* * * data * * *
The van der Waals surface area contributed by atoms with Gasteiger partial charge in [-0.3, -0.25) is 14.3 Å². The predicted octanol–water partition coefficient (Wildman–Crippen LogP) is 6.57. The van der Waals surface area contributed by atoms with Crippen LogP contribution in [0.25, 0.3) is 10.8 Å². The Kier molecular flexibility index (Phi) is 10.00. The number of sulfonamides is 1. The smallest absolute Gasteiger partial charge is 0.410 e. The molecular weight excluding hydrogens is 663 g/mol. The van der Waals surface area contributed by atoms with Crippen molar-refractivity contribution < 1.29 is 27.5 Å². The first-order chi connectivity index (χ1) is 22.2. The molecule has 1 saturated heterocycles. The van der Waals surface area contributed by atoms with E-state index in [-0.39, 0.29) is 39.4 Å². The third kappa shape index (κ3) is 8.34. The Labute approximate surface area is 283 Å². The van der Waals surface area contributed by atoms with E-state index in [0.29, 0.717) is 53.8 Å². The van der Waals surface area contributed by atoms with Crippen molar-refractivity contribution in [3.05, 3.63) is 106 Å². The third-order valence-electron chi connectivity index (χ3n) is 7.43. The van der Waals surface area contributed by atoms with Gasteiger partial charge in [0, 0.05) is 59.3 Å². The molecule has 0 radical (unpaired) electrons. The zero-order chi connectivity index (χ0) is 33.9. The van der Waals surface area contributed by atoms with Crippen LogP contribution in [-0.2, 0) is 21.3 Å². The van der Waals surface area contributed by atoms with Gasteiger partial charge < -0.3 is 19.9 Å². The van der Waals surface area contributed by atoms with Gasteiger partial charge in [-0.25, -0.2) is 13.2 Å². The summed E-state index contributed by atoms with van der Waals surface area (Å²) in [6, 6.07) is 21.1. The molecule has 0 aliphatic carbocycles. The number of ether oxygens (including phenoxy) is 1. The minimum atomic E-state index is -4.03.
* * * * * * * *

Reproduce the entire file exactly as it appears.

The van der Waals surface area contributed by atoms with Gasteiger partial charge in [-0.3, -0.25) is 14.3 Å². The predicted octanol–water partition coefficient (Wildman–Crippen LogP) is 6.57. The van der Waals surface area contributed by atoms with Crippen LogP contribution in [0.25, 0.3) is 10.8 Å². The Kier molecular flexibility index (Phi) is 10.00. The number of sulfonamides is 1. The smallest absolute Gasteiger partial charge is 0.410 e. The molecular weight excluding hydrogens is 663 g/mol. The van der Waals surface area contributed by atoms with Crippen molar-refractivity contribution < 1.29 is 27.5 Å². The first-order chi connectivity index (χ1) is 22.2. The molecule has 1 saturated heterocycles. The van der Waals surface area contributed by atoms with E-state index in [-0.39, 0.29) is 39.4 Å². The third kappa shape index (κ3) is 8.34. The Labute approximate surface area is 283 Å². The van der Waals surface area contributed by atoms with E-state index in [0.29, 0.717) is 53.8 Å². The van der Waals surface area contributed by atoms with Crippen molar-refractivity contribution in [3.05, 3.63) is 106 Å². The third-order valence-electron chi connectivity index (χ3n) is 7.43. The van der Waals surface area contributed by atoms with Gasteiger partial charge in [0, 0.05) is 59.3 Å². The molecule has 0 radical (unpaired) electrons. The zero-order chi connectivity index (χ0) is 33.9. The van der Waals surface area contributed by atoms with Crippen LogP contribution in [-0.2, 0) is 21.3 Å². The van der Waals surface area contributed by atoms with Gasteiger partial charge < -0.3 is 19.9 Å². The van der Waals surface area contributed by atoms with Gasteiger partial charge in [-0.25, -0.2) is 13.2 Å². The summed E-state index contributed by atoms with van der Waals surface area (Å²) in [6, 6.07) is 21.1. The molecule has 0 aliphatic carbocycles. The number of ether oxygens (including phenoxy) is 1. The minimum atomic E-state index is -4.03.